Calling for a European blue deal to secure Europe’s water-resilient future

By Pietro Francesco De Lotto,
President of the Consultative Commission on Industrial Change of the European Economic and Social Committee

Europe is increasingly feeling the impacts of water scarcity and the global water crisis. Countries and regions are dealing with droughts, poor water quality, or lack of access to safe drinking water. There is a lack of water efficiency in many areas of our society, including water supply infrastructures, production processes and consumption. Overall, we are not on track to achieve the Sustainable Development Goals related to water.

The European Economic and Social Committee (EESC), an advisory body of the EU representing organised civil society, strongly believes that there is a need for a change of scale in European water policies: the current approach is fragmented and not adequately addressing the challenges in our society. An EU regulatory framework exists, but many of its objectives have not been reached, largely due to lack of funding, slow implementation and insufficient integration of water in sectoral policies, and the water dimension is not sufficiently embedded in public and private decision making. Water is not being addressed as a cross-cutting issue, but considering its role in supporting all human activities, it is the most vital resource to be preserved.

Without action, water challenges will impact ever larger parts of our society, with implications for economic, social, and political stability, also here in Europe, if water scarcity threatens people’s livelihoods, such as farming, and if people are forced to migrate to have access to water. We need measures at EU level to safeguard clean water for people and our ecosystems, and to ensure a true transition to sustainable water use.

The EESC presented its call for an EU Blue Deal, a comprehensive water strategy for Europe, in October 2023. It addresses the social, economic, environmental and geopolitical aspects of water, water challenges in agriculture, industries and infrastructures as well as sustainable consumption. The EU Blue Deal Declaration puts forward 15 principles and 21 concrete actions to be adopted as a matter of urgency. We call on the European Commission to make water a strategic standalone priority for the EU.

Since the start, we have proposed the Blue Deal as an independent but complementary policy to the Green Deal. Why this positioning?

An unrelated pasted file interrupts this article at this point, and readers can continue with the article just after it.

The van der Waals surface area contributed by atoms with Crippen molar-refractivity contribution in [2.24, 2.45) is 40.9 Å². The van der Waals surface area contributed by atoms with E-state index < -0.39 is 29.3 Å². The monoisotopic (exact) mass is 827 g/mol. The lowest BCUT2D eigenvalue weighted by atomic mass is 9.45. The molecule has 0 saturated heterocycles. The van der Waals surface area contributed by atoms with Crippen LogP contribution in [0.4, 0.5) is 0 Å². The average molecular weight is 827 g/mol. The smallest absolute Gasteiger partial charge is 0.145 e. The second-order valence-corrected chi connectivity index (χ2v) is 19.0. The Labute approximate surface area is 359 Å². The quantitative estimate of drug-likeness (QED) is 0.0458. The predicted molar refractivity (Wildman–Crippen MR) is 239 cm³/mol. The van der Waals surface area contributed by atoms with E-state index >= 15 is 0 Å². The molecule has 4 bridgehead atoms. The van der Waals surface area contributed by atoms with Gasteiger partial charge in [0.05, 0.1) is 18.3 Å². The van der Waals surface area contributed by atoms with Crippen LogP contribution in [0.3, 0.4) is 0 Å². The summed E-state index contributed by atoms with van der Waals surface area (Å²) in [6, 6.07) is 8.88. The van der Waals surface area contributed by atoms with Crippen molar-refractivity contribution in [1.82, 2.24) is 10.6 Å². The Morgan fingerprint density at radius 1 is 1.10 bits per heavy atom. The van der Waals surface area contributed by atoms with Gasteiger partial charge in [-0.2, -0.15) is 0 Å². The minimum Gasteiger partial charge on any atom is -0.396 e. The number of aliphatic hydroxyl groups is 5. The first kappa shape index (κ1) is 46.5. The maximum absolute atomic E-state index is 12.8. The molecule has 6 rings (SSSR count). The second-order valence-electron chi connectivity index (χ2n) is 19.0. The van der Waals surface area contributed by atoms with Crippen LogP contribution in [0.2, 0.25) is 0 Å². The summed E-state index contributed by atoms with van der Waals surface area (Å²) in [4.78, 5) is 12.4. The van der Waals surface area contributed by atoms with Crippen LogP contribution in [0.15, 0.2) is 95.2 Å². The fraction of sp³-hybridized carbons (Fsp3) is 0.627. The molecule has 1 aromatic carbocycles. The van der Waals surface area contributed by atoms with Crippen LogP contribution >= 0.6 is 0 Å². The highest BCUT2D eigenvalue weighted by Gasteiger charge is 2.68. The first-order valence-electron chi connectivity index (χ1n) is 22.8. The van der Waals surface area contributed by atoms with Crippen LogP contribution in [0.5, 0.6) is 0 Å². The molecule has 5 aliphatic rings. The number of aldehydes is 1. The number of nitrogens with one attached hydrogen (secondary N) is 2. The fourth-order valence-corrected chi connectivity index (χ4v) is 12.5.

So far, water has been embedded in the Green Deal, whose main objective is a carbon neutral Europe by 2050. While no EU policy can result in a net increase of our continent’s carbon footprint, subsidies continue to be paid for water-intensive projects in areas with extreme water stress, and citizens have little awareness of the impact of their consumption on the amount of water available in their region and globally. If nothing changes, food production could be threatened by water scarcity, which is not acceptable.

This demonstrates that water cannot remain within the Green Deal but must be addressed as an independent policy: Water resilience and decarbonisation have to be addressed with the same determination, and the EU therefore needs two complementary policies on a par with each other.

It is important to underline the difference in nature between the two policies. Decarbonisation aims to combat climate change. The Blue Deal will also contribute to this aim, as water is a one dimension of climate policy, but water cannot be limited to a purely environmental issue. The Blue Deal and Green Deal overlap, but retain different fields of action.

For instance, as recognised by the United Nations, access to water is a human right. However, in Europe, around 10 million people do not have access to safe drinking water, and globally the amount of available drinking water is not sufficient to meet the needs. We need to invest in our water infrastructures, knowing that in some EU countries, up to 50% of water is lost due to leakages. This also justifies dedicated social policies to ensure that the most vulnerable populations are not deprived of access to clean water and sanitation.
There is an urgent need to address these issues, in addition to purely environmental considerations. The EESC therefore believes that the paradigm must change: as the Blue Deal becomes one of the priorities of the next mandate of the Commission, all EU policies will need to be reviewed to include the water dimension.